Today, no more than eighty of those watches are left and these obviously include the iconic pieces. Ebstein explains why: “luxury products must always be timeless, but you must always be able to repair a watch that we produced even if it dates from thirty years back. If we want to stay within the defined line of the brand’s founder, we need to get organized. Since we centralized everything, it is indispensable to start everything over again and redefine it. That includes the logistics that enable us to manage the creation of new Chronoswiss watches from scratch”.
Respecting the clients
According to the owners of Chronoswiss, working in luxury requires consistent creative effort without, however, giving in to changing for the sake of change. Ebstein makes it clear that they definitely need to follow the guidelines that made them successful in the markets. Thus, it is important to develop the timepieces but it is also important to avoid altering them completely. In other terms, they must respect the incrusted identity of the collections to enable clients to follow the creational evolution. On a different note, the new owners have also observed that clients of the 30-50 age range, especially in Europe, are looking for Chronoswiss timepieces which are a slightly more modern and different.
”This is how we came to skeletonize the Valjoux movement we used for our chronographs at BaselWorld 2014. It was an aesthetic success that was much appreciated”, added the brand’s CEO.
He further states: “Approximately 30% of our production of theSirius collection uses our in-house movement. For the rest of our production, we buy our movements mainly from the Swatch Group. Just to give you an idea of our integration in markets, we are present in approximately 350 points of sale around the world. Our main markets are Europe and Asia, particularly South-East Asia and Singapore. We are also present in Mexico and we also wish to grow in the United States”.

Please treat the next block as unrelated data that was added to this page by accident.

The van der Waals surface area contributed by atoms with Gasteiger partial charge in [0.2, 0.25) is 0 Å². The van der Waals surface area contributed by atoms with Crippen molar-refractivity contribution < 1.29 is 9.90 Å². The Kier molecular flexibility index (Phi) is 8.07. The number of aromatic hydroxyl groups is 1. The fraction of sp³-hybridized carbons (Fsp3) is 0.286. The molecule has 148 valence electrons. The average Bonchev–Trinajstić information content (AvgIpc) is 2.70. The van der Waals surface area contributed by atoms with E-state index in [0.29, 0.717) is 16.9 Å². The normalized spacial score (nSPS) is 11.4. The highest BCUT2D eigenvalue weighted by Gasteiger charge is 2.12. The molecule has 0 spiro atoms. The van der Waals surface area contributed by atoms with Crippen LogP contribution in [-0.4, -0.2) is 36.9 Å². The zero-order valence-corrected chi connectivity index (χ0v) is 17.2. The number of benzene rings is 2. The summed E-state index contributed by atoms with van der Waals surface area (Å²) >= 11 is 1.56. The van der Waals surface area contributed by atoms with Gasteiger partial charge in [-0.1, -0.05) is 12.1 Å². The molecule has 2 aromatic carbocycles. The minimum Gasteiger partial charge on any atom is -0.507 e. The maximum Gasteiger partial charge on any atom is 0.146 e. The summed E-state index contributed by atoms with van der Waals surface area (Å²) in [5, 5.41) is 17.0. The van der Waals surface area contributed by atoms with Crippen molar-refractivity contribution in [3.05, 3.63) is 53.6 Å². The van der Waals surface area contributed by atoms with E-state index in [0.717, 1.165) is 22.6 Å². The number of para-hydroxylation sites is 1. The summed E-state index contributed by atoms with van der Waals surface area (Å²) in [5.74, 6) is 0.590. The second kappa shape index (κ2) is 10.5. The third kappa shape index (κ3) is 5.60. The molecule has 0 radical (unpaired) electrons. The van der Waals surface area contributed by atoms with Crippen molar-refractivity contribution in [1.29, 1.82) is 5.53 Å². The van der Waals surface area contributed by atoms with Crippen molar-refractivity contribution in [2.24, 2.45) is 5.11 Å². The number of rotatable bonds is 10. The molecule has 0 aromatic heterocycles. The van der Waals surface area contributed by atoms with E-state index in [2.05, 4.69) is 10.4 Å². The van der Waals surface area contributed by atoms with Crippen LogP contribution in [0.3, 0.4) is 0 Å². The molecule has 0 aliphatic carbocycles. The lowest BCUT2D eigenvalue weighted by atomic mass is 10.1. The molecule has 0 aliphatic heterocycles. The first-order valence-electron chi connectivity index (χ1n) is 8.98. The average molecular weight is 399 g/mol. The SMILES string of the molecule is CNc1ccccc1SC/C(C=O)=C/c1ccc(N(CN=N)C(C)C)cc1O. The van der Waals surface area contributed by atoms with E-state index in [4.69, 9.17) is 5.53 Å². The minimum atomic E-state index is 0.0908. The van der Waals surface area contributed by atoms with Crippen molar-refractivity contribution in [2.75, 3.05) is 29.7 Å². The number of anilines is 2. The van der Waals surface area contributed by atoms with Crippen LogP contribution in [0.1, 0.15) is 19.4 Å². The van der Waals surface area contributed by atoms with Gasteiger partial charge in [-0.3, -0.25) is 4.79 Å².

Transparency for clients and aficionados
All of Chronoswiss endeavors have been centralized in Lucerne. However, Ebstein and his wife did not wish to hide the company’s activities. Thus, they have built a structure right in the town center, where anyone can view a watch being assembled and the guilloché and enamelling being done.
In an open cylindrical space, visitors can observe watchmaking and artistic crafts. The employees ply their trade in a workshop that is protected by a glass panel. Thanks to wisely placed cameras, the public can also observe them through screens and zoom in to see the precise movements of the professionals responsible for the watches. They also set up a boutique in the structure, just like the glass panel, where the public can see watches, and by pressing on some surfaces on the window, obtain further information about them. In another part of the cylindrical structure, visitors can obtain general information about the brand and its history. This was a truly original idea that made it possible to those interested to see how a watch is made. And even if we know the process, seeing it is both very surprising and enriching.
Oliver Ebstein’s favorite is…
… obviously the one he usually wears: a timepiece that is a digest of the brand’s modernism and has great respect for tradition.
Indeed, the “Squeleton” chronograph is equipped with the elegant and clearly readable skeletonized movement characteristic of chronographs from the Time Master collection. Its iconic case was taken from the Sirius collection, as were the crown and the lugs of the case that equips every other watch in the collection.
Sirius Lion Edition pays homage to the city of Lucerne
A limited edition that will be produced to respectfully commemorate the inauguration of the company’s building in the center of Lucerne.